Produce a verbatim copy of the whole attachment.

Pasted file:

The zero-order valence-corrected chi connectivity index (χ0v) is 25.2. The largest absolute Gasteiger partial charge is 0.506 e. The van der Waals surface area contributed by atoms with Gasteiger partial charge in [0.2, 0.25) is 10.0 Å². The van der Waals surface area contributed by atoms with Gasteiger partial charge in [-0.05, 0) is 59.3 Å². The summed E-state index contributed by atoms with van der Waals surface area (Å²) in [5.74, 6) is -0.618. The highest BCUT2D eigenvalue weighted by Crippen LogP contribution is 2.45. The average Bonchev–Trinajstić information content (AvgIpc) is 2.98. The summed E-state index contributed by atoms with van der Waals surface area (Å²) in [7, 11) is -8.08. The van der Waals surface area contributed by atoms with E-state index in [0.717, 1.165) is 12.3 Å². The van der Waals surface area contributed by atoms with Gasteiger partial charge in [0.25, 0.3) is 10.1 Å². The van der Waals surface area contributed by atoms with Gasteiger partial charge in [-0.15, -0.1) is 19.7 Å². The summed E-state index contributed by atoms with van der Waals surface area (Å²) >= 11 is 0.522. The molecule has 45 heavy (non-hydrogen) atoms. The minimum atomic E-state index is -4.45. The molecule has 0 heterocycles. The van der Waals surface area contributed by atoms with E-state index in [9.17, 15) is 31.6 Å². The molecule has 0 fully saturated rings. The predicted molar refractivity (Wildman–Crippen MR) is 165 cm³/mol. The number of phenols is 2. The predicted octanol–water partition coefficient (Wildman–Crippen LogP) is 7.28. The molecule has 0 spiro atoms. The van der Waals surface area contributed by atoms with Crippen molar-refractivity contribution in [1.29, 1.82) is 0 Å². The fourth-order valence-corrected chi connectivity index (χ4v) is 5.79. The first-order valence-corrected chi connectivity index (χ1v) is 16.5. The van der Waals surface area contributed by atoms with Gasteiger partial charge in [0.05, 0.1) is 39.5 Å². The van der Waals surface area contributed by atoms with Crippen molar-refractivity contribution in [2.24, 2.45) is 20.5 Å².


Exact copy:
The zero-order valence-corrected chi connectivity index (χ0v) is 25.2. The largest absolute Gasteiger partial charge is 0.506 e. The van der Waals surface area contributed by atoms with Gasteiger partial charge in [0.2, 0.25) is 10.0 Å². The van der Waals surface area contributed by atoms with Gasteiger partial charge in [-0.05, 0) is 59.3 Å². The summed E-state index contributed by atoms with van der Waals surface area (Å²) in [5.74, 6) is -0.618. The highest BCUT2D eigenvalue weighted by Crippen LogP contribution is 2.45. The average Bonchev–Trinajstić information content (AvgIpc) is 2.98. The summed E-state index contributed by atoms with van der Waals surface area (Å²) in [7, 11) is -8.08. The van der Waals surface area contributed by atoms with E-state index in [0.717, 1.165) is 12.3 Å². The van der Waals surface area contributed by atoms with Gasteiger partial charge in [0.25, 0.3) is 10.1 Å². The van der Waals surface area contributed by atoms with Gasteiger partial charge in [-0.15, -0.1) is 19.7 Å². The summed E-state index contributed by atoms with van der Waals surface area (Å²) >= 11 is 0.522. The molecule has 45 heavy (non-hydrogen) atoms. The minimum atomic E-state index is -4.45. The molecule has 0 heterocycles. The van der Waals surface area contributed by atoms with E-state index in [9.17, 15) is 31.6 Å². The molecule has 0 fully saturated rings. The predicted molar refractivity (Wildman–Crippen MR) is 165 cm³/mol. The number of phenols is 2. The predicted octanol–water partition coefficient (Wildman–Crippen LogP) is 7.28. The molecule has 0 spiro atoms. The van der Waals surface area contributed by atoms with Crippen molar-refractivity contribution in [1.29, 1.82) is 0 Å². The fourth-order valence-corrected chi connectivity index (χ4v) is 5.79. The first-order valence-corrected chi connectivity index (χ1v) is 16.5. The van der Waals surface area contributed by atoms with Gasteiger partial charge in [0.05, 0.1) is 39.5 Å². The van der Waals surface area contributed by atoms with Crippen molar-refractivity contribution in [2.24, 2.45) is 20.5 Å².